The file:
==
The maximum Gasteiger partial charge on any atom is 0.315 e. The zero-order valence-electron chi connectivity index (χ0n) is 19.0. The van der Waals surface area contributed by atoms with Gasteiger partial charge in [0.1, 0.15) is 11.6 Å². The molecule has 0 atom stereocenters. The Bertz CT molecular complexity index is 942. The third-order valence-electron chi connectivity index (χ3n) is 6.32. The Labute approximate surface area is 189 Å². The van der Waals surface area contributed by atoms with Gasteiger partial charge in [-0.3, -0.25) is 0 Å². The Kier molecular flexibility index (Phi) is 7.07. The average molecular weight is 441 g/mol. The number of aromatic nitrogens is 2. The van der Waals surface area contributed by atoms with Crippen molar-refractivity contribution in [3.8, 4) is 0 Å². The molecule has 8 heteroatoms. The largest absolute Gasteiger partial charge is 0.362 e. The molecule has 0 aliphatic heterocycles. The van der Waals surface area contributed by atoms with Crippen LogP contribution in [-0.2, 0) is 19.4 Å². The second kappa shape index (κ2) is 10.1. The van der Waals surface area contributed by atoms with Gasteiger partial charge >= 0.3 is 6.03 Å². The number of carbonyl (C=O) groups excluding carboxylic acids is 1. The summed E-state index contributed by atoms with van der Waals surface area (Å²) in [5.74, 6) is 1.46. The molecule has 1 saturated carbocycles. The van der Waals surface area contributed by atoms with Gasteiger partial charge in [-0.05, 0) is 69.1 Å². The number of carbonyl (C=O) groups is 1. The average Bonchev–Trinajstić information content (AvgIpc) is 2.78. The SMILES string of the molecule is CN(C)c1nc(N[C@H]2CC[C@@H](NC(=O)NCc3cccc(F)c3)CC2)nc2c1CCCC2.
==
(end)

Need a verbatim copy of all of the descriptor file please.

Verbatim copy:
The maximum Gasteiger partial charge on any atom is 0.315 e. The zero-order valence-electron chi connectivity index (χ0n) is 19.0. The van der Waals surface area contributed by atoms with Gasteiger partial charge in [0.1, 0.15) is 11.6 Å². The molecule has 0 atom stereocenters. The Bertz CT molecular complexity index is 942. The third-order valence-electron chi connectivity index (χ3n) is 6.32. The Labute approximate surface area is 189 Å². The van der Waals surface area contributed by atoms with Gasteiger partial charge in [-0.3, -0.25) is 0 Å². The Kier molecular flexibility index (Phi) is 7.07. The average molecular weight is 441 g/mol. The number of aromatic nitrogens is 2. The van der Waals surface area contributed by atoms with Crippen molar-refractivity contribution in [3.8, 4) is 0 Å². The molecule has 8 heteroatoms. The largest absolute Gasteiger partial charge is 0.362 e. The molecule has 0 aliphatic heterocycles. The van der Waals surface area contributed by atoms with Crippen LogP contribution in [-0.2, 0) is 19.4 Å². The second kappa shape index (κ2) is 10.1. The van der Waals surface area contributed by atoms with Gasteiger partial charge >= 0.3 is 6.03 Å². The number of carbonyl (C=O) groups excluding carboxylic acids is 1. The summed E-state index contributed by atoms with van der Waals surface area (Å²) in [5.74, 6) is 1.46. The molecule has 1 saturated carbocycles. The van der Waals surface area contributed by atoms with Gasteiger partial charge in [-0.05, 0) is 69.1 Å². The number of carbonyl (C=O) groups is 1. The average Bonchev–Trinajstić information content (AvgIpc) is 2.78. The SMILES string of the molecule is CN(C)c1nc(N[C@H]2CC[C@@H](NC(=O)NCc3cccc(F)c3)CC2)nc2c1CCCC2.